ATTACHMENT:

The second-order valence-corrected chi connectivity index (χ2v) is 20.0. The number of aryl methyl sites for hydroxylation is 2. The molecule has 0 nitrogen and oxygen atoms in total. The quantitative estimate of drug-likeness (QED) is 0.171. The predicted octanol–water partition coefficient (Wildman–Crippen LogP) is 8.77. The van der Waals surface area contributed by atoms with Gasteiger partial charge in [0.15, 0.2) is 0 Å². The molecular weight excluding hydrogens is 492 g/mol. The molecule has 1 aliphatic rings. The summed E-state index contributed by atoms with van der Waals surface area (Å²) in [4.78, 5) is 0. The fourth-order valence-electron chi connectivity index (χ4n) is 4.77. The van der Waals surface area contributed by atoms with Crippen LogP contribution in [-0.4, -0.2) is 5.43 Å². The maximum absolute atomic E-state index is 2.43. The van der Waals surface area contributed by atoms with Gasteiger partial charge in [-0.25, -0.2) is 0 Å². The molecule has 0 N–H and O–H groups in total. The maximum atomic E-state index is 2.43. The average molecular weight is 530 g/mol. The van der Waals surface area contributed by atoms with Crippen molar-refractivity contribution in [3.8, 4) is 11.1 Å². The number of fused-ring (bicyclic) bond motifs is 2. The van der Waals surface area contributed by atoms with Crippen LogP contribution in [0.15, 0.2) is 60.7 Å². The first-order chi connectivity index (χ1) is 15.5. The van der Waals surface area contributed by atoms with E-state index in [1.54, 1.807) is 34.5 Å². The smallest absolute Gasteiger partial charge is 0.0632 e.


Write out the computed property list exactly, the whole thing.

The second-order valence-corrected chi connectivity index (χ2v) is 20.0. The number of aryl methyl sites for hydroxylation is 2. The molecule has 0 nitrogen and oxygen atoms in total. The quantitative estimate of drug-likeness (QED) is 0.171. The predicted octanol–water partition coefficient (Wildman–Crippen LogP) is 8.77. The van der Waals surface area contributed by atoms with Gasteiger partial charge in [0.15, 0.2) is 0 Å². The molecular weight excluding hydrogens is 492 g/mol. The molecule has 1 aliphatic rings. The summed E-state index contributed by atoms with van der Waals surface area (Å²) in [4.78, 5) is 0. The fourth-order valence-electron chi connectivity index (χ4n) is 4.77. The van der Waals surface area contributed by atoms with Crippen LogP contribution in [-0.4, -0.2) is 5.43 Å². The maximum absolute atomic E-state index is 2.43. The van der Waals surface area contributed by atoms with Gasteiger partial charge in [-0.25, -0.2) is 0 Å². The molecule has 0 N–H and O–H groups in total. The maximum atomic E-state index is 2.43. The average molecular weight is 530 g/mol. The van der Waals surface area contributed by atoms with Crippen molar-refractivity contribution in [3.8, 4) is 11.1 Å². The number of fused-ring (bicyclic) bond motifs is 2. The van der Waals surface area contributed by atoms with Crippen LogP contribution in [0.15, 0.2) is 60.7 Å². The first-order chi connectivity index (χ1) is 15.5. The van der Waals surface area contributed by atoms with E-state index in [1.54, 1.807) is 34.5 Å². The smallest absolute Gasteiger partial charge is 0.0632 e.